The piles disappeared off the bed into the bike baggage as planned. It was a light load as cycle touring goes. We carried no camping gear, no heavy clothes and minimal spare parts, but the books, film and mailers made up the difference. Mike’s bags weighed in at fifty pounds. Mine came to thirty.

        It was time. All the dreams, all the planning, the preparation had no place further to go. Our steeds, saddled and pawing anxiously, knew their momentous journey waited outside the gates.

Tomorrow the portals would open and a road would lead us somewhere we had never been; exultation, fear, amazement, uncertainty would tap us on the shoulder and demand we acknowledge their presence. Our steeds would take us so slowly along this road we would taste, smell and touch and be touched by its variety. We would smile and be smiled at, frown and be frowned at; we would learn something of ourselves and of others along the way. Let it begin.”

  

Excerpt from On Our Own A Bicycling Adventure in South East Asia

By Anne & Mike Poe

 

Southeast Asia-Bicycling Bali, Indonesia Bronze zylophoneSoutheast Asia-Bicycling Bali- Indonesia BaksoSoutheast Asia-Bicycling Bali-passing by vegetable stand
Southeast Asia-Bicycling Bali-see many sacred monkeysSoutheast Asia-Bicycling Bali-we saw many men gathering crops by hand Southeast Asia-Bicycling Bali-into crater of Batur VolcanoSoutheast Asia-Bicycling Bali-Indonesia young family women
Southeast Asia-Bicycling Bali-Indonesia bicycle transportationSoutheast Asia-Bicycling Bali-VolcanoesSoutheast Asia-Bicycling Bali-One of the pleasures of bicycling Bali is meeting the locals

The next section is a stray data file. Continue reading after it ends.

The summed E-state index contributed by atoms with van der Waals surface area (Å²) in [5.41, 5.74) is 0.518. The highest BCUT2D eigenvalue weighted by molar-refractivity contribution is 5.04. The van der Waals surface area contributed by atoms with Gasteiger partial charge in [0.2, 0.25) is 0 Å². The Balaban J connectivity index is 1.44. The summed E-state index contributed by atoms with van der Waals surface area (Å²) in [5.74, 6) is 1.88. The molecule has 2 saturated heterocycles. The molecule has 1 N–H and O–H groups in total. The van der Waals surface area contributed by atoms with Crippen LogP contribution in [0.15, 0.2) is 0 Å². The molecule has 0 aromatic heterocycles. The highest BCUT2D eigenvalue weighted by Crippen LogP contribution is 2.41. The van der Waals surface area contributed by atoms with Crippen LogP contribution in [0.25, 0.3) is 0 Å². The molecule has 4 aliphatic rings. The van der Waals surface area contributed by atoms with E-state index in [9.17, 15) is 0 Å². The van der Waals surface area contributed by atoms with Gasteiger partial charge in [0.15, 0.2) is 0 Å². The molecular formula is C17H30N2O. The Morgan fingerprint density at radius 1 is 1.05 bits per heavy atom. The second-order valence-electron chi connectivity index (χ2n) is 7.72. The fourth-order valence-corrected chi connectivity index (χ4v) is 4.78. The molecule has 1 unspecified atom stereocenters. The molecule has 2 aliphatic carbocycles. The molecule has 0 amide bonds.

Southeast Asia-Bicycling Bali-Indonesia outdoor bathroomsSoutheast Asia-Bicycling Bali-Farmers in Bali use Oxen to plow the fieldsSoutheast Asia-Bicycling Bali-View verdant fields of rice while bicycling BaliSoutheast Asia-Bicycling Bali-Indonesia hiking

Mount Agung

Home to Besakih Temple

 

 

Bicycling Bali-Besakih Temple

Besakih Temple Bali Indonesia

 “Besaki Temple is a splendid residence for the gods. Sixty temples, slender black pagodas like fingers pointing to the heavens, rise towards the sky on successive terraces. The peak of Mount Agung stands dead center in the view. The ceremonial promenade draws a straight line through the complex to the peak. Worshiper’s eyes are instantly drawn upward.”

Bicycling Bali Indonesia-Besakih Temple

Street leading to Besakih Temple is lined with bamboo arches

 

 

 

“To the right of the promenade, on the lowest terrace level, a temple courtyard exploded with sound and color. Balinese dancers were telling the sixteen-hour long Hindu story of Ramayana (Prince Rama’s expedition to rescue his wife Siva from the kidnapper demon-prince Rawana). Dance in Bali is an expression of worship and

appeasement as well as entertainment. The Balinese believe the god Indra, Lord of the Heavens, mandated earthly dancing when he created heavenly nymphs to dance for the pleasure of the gods.”

 

Southeast Asia-Bicycling Bali Indonesia- Besakih Temple Dancer
Southeast Asia-Bicycling Bali-Temple dancerSoutheast Asia-Bicycling Bali-Besakih Temple puppeteer